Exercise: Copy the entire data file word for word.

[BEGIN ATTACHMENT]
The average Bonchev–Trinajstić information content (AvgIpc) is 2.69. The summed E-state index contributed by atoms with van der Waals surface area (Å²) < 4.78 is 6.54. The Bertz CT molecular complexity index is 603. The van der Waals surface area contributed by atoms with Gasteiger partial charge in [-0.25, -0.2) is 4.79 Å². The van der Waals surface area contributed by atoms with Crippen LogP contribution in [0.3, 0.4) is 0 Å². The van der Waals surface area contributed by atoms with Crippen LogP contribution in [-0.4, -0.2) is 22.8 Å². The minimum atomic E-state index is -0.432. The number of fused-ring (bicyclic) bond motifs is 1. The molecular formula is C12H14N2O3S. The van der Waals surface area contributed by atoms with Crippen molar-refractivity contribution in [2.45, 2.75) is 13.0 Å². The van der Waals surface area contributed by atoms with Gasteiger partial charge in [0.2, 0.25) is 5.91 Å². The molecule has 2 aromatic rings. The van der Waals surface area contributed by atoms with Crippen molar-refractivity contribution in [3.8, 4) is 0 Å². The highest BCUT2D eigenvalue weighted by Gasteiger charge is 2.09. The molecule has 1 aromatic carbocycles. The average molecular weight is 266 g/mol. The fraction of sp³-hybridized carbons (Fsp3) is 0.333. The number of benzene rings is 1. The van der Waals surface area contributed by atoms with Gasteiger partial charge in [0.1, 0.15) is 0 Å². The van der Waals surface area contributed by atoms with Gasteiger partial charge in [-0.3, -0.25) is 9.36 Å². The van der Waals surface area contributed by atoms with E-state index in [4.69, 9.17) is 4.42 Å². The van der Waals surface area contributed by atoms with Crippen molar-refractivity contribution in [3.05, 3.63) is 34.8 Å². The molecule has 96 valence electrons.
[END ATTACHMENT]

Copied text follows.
The average Bonchev–Trinajstić information content (AvgIpc) is 2.69. The summed E-state index contributed by atoms with van der Waals surface area (Å²) < 4.78 is 6.54. The Bertz CT molecular complexity index is 603. The van der Waals surface area contributed by atoms with Gasteiger partial charge in [-0.25, -0.2) is 4.79 Å². The van der Waals surface area contributed by atoms with Crippen LogP contribution in [0.3, 0.4) is 0 Å². The van der Waals surface area contributed by atoms with Crippen LogP contribution in [-0.4, -0.2) is 22.8 Å². The minimum atomic E-state index is -0.432. The number of fused-ring (bicyclic) bond motifs is 1. The molecular formula is C12H14N2O3S. The van der Waals surface area contributed by atoms with Crippen molar-refractivity contribution in [2.45, 2.75) is 13.0 Å². The van der Waals surface area contributed by atoms with Gasteiger partial charge in [0.2, 0.25) is 5.91 Å². The molecule has 2 aromatic rings. The van der Waals surface area contributed by atoms with Crippen molar-refractivity contribution in [3.8, 4) is 0 Å². The highest BCUT2D eigenvalue weighted by Gasteiger charge is 2.09. The molecule has 1 aromatic carbocycles. The average molecular weight is 266 g/mol. The fraction of sp³-hybridized carbons (Fsp3) is 0.333. The number of benzene rings is 1. The van der Waals surface area contributed by atoms with Gasteiger partial charge in [0.1, 0.15) is 0 Å². The van der Waals surface area contributed by atoms with Gasteiger partial charge in [-0.3, -0.25) is 9.36 Å². The van der Waals surface area contributed by atoms with E-state index in [4.69, 9.17) is 4.42 Å². The van der Waals surface area contributed by atoms with Crippen molar-refractivity contribution in [3.05, 3.63) is 34.8 Å². The molecule has 96 valence electrons.